From Publishers Weekly
In this engrossing memoir, Saks, a professor of law and psychiatry at the University of Southern California, demonstrates a novelist's skill of creating character, dialogue and suspense. From her extraordinary perspective as both expert and sufferer (diagnosis: Chronic paranoid schizophrenia with acute exacerbation; prognosis: Grave), Saks carries the reader from the early little quirks to the full blown falling apart, flying apart, exploding psychosis. Schizophrenia rolls in like a slow fog, as Saks shows, becoming imperceptibly thicker as time goes on.- Along the way to stability (treatment, not cure), Saks is treated with a pharmacopeia of drugs and by a chorus of therapists. In her jargon-free style, she describes the workings of the drugs (getting med-free, a constant motif) and the ideas of the therapists and physicians (psychologist, psychiatrist, psychoanalyst, cardiologist, endocrinologist). Her personal experience of a world in which she is both frightened and frightening is graphically drawn and leads directly to her advocacy of mental patients' civil rights as they confront compulsory medication, civil commitment, the abuse of restraints and the absurdities of the mental care system. She is a strong proponent of talk therapy (While medication had kept me alive, it had been psychoanalysis that helped me find a life worth living). This is heavy reading, but Saks's account will certainly stand out in its field.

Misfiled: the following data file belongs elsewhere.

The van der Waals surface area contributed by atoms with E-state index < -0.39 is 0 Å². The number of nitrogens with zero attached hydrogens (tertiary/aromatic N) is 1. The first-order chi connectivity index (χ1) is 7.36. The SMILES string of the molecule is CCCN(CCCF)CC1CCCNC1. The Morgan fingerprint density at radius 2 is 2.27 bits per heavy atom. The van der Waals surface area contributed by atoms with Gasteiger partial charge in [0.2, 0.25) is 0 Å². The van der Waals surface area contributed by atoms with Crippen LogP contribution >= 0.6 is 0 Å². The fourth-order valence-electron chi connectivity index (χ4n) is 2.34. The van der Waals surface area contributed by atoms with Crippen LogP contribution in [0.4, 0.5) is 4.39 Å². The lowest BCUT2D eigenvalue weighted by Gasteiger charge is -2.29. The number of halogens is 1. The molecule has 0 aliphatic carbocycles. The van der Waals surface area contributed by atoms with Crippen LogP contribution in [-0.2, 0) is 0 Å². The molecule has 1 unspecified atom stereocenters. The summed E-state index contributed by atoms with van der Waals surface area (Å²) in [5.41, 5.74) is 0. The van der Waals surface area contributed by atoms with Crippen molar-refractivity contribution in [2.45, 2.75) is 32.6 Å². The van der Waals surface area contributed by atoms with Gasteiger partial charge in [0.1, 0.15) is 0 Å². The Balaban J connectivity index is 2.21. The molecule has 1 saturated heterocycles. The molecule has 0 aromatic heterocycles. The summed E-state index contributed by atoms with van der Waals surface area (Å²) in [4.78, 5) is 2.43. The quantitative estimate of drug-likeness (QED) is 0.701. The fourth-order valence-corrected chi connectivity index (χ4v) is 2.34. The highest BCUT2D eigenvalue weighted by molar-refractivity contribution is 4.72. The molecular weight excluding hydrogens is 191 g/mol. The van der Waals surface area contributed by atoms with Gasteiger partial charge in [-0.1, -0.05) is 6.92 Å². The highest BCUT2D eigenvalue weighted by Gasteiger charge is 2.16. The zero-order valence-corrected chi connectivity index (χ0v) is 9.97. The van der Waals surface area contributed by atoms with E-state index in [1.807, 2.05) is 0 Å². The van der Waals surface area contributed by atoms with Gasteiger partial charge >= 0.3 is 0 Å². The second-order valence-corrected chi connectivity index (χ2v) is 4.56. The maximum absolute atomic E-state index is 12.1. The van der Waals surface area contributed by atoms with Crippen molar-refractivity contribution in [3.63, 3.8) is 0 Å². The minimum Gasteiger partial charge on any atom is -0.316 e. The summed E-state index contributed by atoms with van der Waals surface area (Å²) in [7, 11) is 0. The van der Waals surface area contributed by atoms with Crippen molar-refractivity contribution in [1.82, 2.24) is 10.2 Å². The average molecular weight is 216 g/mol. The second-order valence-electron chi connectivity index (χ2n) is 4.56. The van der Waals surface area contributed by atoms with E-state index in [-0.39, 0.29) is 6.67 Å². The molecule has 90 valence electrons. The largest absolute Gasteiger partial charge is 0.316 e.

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At eight years old, Saks began suffering hallucinations and obsessive fears of being attacked. An adolescent experimentation with drugs provoked her parents to enroll her in a drug treatment program. But Saks' incredible self-control masked the fact that she was suffering from a debilitating mental illness. By the time she entered graduate school at Oxford University, her symptoms were so severe—including full-blown psychotic episodes and suicidal fantasies—that she was hospitalized. Through Oxford, law school at Yale, and a move to Los Angeles to work in the law school of the University of California, Saks struggled mightily to balance her ambitions with her illness, which was eventually diagnosed as schizophrenia. Never wanting to concede to her mental illness, Saks founds calm and comfort in a rigorous work routine. An analyst characterized her as having three lives: as Elyn, as Professor Saks, and as the Lady of the Charts mental patient. As Saks battled to get off medication and leave behind the Lady of the Charts, she fought for the rights of mental patients, and came to terms with her own limitations. Bush, Vanessa Copyright © American Library Association. All rights reserved